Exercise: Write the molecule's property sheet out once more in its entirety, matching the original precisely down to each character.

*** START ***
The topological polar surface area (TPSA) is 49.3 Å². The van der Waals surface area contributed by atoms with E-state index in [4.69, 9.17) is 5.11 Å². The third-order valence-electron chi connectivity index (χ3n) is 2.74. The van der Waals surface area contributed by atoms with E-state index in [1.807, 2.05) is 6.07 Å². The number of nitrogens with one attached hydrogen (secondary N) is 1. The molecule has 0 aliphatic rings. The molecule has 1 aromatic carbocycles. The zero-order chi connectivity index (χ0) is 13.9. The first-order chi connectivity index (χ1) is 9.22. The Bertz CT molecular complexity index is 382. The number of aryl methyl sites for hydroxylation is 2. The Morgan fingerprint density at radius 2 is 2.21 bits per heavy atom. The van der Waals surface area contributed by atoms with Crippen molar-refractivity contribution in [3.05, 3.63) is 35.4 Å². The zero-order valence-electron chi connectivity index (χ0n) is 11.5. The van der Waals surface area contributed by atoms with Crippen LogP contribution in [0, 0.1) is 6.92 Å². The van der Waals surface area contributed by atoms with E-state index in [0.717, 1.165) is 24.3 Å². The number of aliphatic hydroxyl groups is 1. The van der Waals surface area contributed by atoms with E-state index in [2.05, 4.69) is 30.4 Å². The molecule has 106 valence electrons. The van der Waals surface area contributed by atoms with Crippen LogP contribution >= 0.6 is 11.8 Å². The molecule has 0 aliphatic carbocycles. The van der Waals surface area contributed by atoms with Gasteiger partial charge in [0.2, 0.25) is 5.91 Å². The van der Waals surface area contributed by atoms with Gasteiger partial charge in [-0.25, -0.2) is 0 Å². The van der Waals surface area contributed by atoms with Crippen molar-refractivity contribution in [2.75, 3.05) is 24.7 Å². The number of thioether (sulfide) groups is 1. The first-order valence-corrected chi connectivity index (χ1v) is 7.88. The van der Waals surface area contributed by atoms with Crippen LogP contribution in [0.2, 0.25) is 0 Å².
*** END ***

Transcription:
The topological polar surface area (TPSA) is 49.3 Å². The van der Waals surface area contributed by atoms with E-state index in [4.69, 9.17) is 5.11 Å². The third-order valence-electron chi connectivity index (χ3n) is 2.74. The van der Waals surface area contributed by atoms with E-state index in [1.807, 2.05) is 6.07 Å². The number of nitrogens with one attached hydrogen (secondary N) is 1. The molecule has 0 aliphatic rings. The molecule has 1 aromatic carbocycles. The zero-order chi connectivity index (χ0) is 13.9. The first-order chi connectivity index (χ1) is 9.22. The Bertz CT molecular complexity index is 382. The number of aryl methyl sites for hydroxylation is 2. The Morgan fingerprint density at radius 2 is 2.21 bits per heavy atom. The van der Waals surface area contributed by atoms with Crippen molar-refractivity contribution in [3.05, 3.63) is 35.4 Å². The zero-order valence-electron chi connectivity index (χ0n) is 11.5. The van der Waals surface area contributed by atoms with Crippen LogP contribution in [0, 0.1) is 6.92 Å². The van der Waals surface area contributed by atoms with E-state index in [0.717, 1.165) is 24.3 Å². The number of aliphatic hydroxyl groups is 1. The van der Waals surface area contributed by atoms with E-state index in [2.05, 4.69) is 30.4 Å². The molecule has 106 valence electrons. The van der Waals surface area contributed by atoms with Crippen LogP contribution >= 0.6 is 11.8 Å². The molecule has 0 aliphatic carbocycles. The van der Waals surface area contributed by atoms with Gasteiger partial charge in [0.2, 0.25) is 5.91 Å². The van der Waals surface area contributed by atoms with Gasteiger partial charge in [-0.25, -0.2) is 0 Å². The van der Waals surface area contributed by atoms with Crippen molar-refractivity contribution in [2.75, 3.05) is 24.7 Å². The number of thioether (sulfide) groups is 1. The first-order valence-corrected chi connectivity index (χ1v) is 7.88. The van der Waals surface area contributed by atoms with Crippen LogP contribution in [0.2, 0.25) is 0 Å².